Congress will soon return from an extended summer break. Lawmakers will dedicate a paltry 15 legislative days before, in the lead up to the November 8 elections, Congress will again adjourn for about five weeks. Overall, that’s good news! The longer lawmakers and politicians are in town, the higher the risk of kooky things happening in the policy arena. However, that does not mean that folks should let down their guard – if they can dream, they will scheme.
For example, for a while now, maybe three to five years, I’ve listened to talking heads and policy makers, usually liberals, talking about having a “conversation” about this or that. Frankly, I find it a little odd. We have conversations all the time; heck, I even used to have them with my dog. In the U.S.-Cuba policy arena having conversations, however, has become a shibboleth – code talk – for proponents of engagement with the Communist totalitarian police state.
Proponent of engagement don’t have the votes in Congress to remove the embargo, so they resort to executive action, some of it lawless and, of course, more conversations. As we have seen during the course of the last two years, if Republicans let their guard down, which they have, bad thing happen that go beyond the conversations.
James Williams who heads Cuba Engage — the latest group created to lobby U.S. policymakers to ease what remains of the U.S. embargo on Cuba — said in July that “it is important for U.S. companies to begin conversations now with their Cuban counterparts.” A month earlier in Iowa, Williams said the essentially the same thing: “[w]e’re hoping that we’re going to start a renewed conversation about the benefits for the people of Iowa” of trade with Cuba.
In The Hill newspaper, another supporter of easing economic sanctions on Cuba commented that resuming commercial air travel to Cuba helps “increase the conversation“. And it is not just policy or political people who want to start conversations. Liberal academics at Florida International University in Miami, Florida hosted a program in March titled “President Obama’s Visit To Cuba: A Conversation.” The left-leaning Brookings Institute in Washington, DC hosted a conference way back in May 2012: “Balancing Preservation and Transformation in Cuba: A Conversation…”. The Carter Center hosted conversations too.
President Obama had a “frank conversation” with Cuban dictator Raul Castro about, ironically, human rights. I’m certain this was a short conversation. And, would you know it, pro-engagement types even have a theme song(s), Cuba: The Conversation Continues – a soundtrack produced by a Afro Cuban Jazz orchestra.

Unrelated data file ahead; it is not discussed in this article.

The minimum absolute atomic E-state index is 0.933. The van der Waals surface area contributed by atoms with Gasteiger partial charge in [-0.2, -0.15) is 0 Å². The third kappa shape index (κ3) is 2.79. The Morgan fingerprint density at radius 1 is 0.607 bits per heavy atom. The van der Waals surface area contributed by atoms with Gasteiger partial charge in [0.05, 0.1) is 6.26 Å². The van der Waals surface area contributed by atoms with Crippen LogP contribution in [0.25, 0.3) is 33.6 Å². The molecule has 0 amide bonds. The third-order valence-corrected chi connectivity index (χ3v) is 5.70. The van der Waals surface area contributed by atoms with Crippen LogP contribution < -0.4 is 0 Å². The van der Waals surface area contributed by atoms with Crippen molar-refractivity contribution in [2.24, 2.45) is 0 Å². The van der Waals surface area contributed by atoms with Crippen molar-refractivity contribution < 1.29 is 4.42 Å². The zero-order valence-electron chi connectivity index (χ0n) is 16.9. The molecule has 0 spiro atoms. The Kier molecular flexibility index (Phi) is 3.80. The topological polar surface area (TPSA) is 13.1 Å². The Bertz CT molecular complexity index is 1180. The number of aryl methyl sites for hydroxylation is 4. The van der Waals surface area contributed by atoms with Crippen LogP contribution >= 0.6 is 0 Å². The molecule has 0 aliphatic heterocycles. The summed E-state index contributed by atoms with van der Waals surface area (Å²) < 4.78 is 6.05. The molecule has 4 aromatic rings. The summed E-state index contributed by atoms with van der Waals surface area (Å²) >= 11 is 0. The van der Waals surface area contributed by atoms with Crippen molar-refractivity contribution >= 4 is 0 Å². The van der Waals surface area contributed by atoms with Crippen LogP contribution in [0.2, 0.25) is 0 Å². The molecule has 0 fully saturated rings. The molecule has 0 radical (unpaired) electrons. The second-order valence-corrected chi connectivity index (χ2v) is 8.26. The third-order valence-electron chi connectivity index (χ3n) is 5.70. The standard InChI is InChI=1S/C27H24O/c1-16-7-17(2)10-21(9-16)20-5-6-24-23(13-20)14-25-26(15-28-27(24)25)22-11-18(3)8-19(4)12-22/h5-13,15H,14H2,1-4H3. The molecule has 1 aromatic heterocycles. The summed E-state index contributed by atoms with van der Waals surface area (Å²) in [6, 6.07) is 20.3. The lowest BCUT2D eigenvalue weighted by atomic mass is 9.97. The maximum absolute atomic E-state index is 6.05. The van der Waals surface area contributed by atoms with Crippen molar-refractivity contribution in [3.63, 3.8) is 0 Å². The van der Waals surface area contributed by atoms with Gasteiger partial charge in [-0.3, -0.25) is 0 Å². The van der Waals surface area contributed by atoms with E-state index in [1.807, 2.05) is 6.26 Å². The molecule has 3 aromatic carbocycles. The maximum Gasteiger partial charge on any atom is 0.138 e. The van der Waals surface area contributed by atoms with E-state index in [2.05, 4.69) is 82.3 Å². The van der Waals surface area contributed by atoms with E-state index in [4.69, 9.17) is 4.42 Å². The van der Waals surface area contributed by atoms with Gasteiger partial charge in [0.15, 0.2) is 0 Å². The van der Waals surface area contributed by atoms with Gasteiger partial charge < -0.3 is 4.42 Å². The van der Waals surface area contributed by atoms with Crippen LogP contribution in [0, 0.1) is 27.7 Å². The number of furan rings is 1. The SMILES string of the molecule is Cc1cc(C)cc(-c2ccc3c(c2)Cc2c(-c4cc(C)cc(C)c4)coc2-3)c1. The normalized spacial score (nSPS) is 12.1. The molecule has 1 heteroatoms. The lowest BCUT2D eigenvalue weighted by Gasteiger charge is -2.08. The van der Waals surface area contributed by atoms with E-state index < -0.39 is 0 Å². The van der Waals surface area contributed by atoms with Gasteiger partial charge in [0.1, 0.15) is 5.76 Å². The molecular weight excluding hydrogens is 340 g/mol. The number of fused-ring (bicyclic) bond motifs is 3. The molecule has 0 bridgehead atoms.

It was pure coincidence that these close to 60 musicians had arrived in Havana to record the album a few days before President Obama and dictator Raul Castro made simultaneous video statements about renewed diplomatic relations. Their video documentary of “The Conversation,” includes a segment recorded at the U.S. Interests Section the very same day of the December 17 announcement (video embedded)! Politics aside, the music is pretty good.
The conservations about conversations has even generated long-sought headlines such as this one in The Miami Herald, “Conversation on Cuba leaves out Miami’s once-mighty political guard.” While true that traditionally pro-freedom legislators were not part of the conversation with the totalitarian police state, nor was a majority of the U.S. Congress. Why would they ever be? For now, that dog does not hunt.
Yet while they were having their conversations, President Obama used his pen three times to amend the Cuban Assets Control Regulations to eviscerate the U.S. economic on Cuba. As a matter of law, some of these regulations are unlawful and the president has exceeded the power granted to him by the Congress. There is evidence that they cooked intelligence in order to remove Cuba from the state sponsors of terrorism list – this critical move further eroded U.S. sanctions and, in the process, weakened U.S. security interests in the Americas. Each and every time Congress could’ve used its oversight power to stop him. They did not, so President Obama and his national security team plowed ahead.
President Obama’s flawed approach on Cuba talks – the Iran deal of the Western Hemisphere – will fail because it is based on the flawed premise the engagement will somehow lead to the land of political milk and honey in Cuba. This has been done before, in the 1970s. It failed then and it will fail again.
If anything, the new approach has made it easier for Raul Castro to reorganize that system and ensure succession to a new generation of communists and socialists. It will also lead to more violence and emigration, clearly things not in the U.S. national interest. So while civil society leaders and opposition groups in Cuba get locked up, killed, tortured, or exiled, most people in a position to do something about it – on the left and the right – keep having these conversations.
For supporters of engagement with Communist Cuba this means making one last-ditch effort this fall to secure additional sanctions-easing legislation in the Congress. I suspect they may need to pull out all the political stops — they came very darn close a few weeks ago — in order to
fool convince at least 10 more Senators to secure a filibuster proof majority in the Senate, thereby clearing the way for legislative easing of the embargo. The good news is that they’ll need a whole lot of luck because the House is having another, totally different, conversation.
By the way these conversations are held on a variety of policy matters and topics, not just Cuba. As Jonah Goldberg from the National Review said earlier this summer, anytime that he hears people talking about having conversations, the first thought that pops into his head is “[l]et the next chapter of indoctrination begin.” Indeed.